Northrop Grumman to flight-test technologies for sensors that cover the entire electromagnetic spectrum

July 6, 2022
The MuSTeR program seeks to enhance U.S. military sensor system research by using the entire electromagnetic spectrum for global persistent awareness.

WRIGHT-PATTERSON AFB, Ohio – U.S. Air Force researchers needed a company to flight-test experimental technologies from the Multi-Spectral Sensing Technologies Research and Development (MuSTeR) program to develop RF and electro-optical sensors for offensive, defensive, and integrated offensive and defensive systems. They found their solution from the Northrop Grumman Mission Systems segment in Linthicum, Md.

Officials of the Multispectral Sensing & Detection Division of the Air Force Research Laboratory Sensors Directorate at Wright-Patterson Air Force Base, Ohio, announced a $840,429 contract to Northrop Grumman last week as part of the Multi-Spectral Sensing Technologies R&D (MuSTeR) program.

MuSTeR seeks to enhance the state-of-the-art in U.S. military sensor system research by using the entire electromagnetic spectrum to deliver next-generation capabilities for global persistent awareness.

Related: Northrop Grumman flight tests digital wideband AESA sensor

MuSTeR is developing infrared search and track (IRST) technology, for example, to enable U.S. and allied aircraft to search for airborne targets without giving away their presence by emitting RF and microwave energy.

The project also focuses on improved RF sensing systems for situational awareness and targeting applications, as well as developing an advanced large-format high-dynamic-range long wave infrared (LWIR) digital pixel readout integrated circuit (DPROIC) for airborne infrared and track (IRST) applications.

For this contract Northrop Grumman experts will support test flight of sensor systems. Other MuSTeR contractors are looking into low-cost infrared search and track (LC-IRST) system design tradeoffs, cloud clutter suppression algorithms and processing, and machine learning techniques with the potential to improve overall IRST detection performance.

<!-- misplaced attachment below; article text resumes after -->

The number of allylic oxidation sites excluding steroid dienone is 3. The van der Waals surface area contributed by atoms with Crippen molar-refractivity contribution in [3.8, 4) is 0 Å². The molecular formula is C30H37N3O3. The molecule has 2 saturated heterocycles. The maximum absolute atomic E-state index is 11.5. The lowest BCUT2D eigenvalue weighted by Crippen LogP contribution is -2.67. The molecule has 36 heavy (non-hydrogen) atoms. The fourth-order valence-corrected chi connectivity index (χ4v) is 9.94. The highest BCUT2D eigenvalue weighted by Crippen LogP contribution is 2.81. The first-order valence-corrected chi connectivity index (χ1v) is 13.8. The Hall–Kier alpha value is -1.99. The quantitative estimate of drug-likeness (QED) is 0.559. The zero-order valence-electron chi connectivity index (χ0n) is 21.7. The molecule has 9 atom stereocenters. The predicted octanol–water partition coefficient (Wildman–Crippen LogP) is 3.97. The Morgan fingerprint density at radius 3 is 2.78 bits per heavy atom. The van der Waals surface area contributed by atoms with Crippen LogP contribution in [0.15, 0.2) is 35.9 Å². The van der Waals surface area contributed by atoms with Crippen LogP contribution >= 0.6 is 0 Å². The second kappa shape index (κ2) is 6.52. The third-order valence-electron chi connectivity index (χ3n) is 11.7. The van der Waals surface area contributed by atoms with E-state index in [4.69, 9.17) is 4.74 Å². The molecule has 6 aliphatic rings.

Related: Raytheon to move hyperspectral sensor program ACES Hy forward with podded flight tests

Northrop Grumman also will provide flight-test support for current and future advancements in large format focal plane arrays, read-out architectures, sensor chip assembly designs, wide-field-of-view optical designs, and advanced processing methods for target detection and tracking at range and in clutter that exploits the high frame rate advantages of a staring system.

Other focus areas of the MuSTeR program for which Northrop Grumman will provide flight support are multiband multifunction radio frequency sensing; laser radar technology; passive radio frequency sensing; and distributed radio frequency sensing.

For more information contact Northrop Grumman Mission Systems online at, or the Air Force Research Laboratory at

About the Author

John Keller | Editor-in-Chief

John Keller is the Editor-in-Chief, Military & Aerospace Electronics Magazine--provides extensive coverage and analysis of enabling electronics and optoelectronic technologies in military, space and commercial aviation applications. John has been a member of the Military & Aerospace Electronics staff since 1989 and chief editor since 1995.

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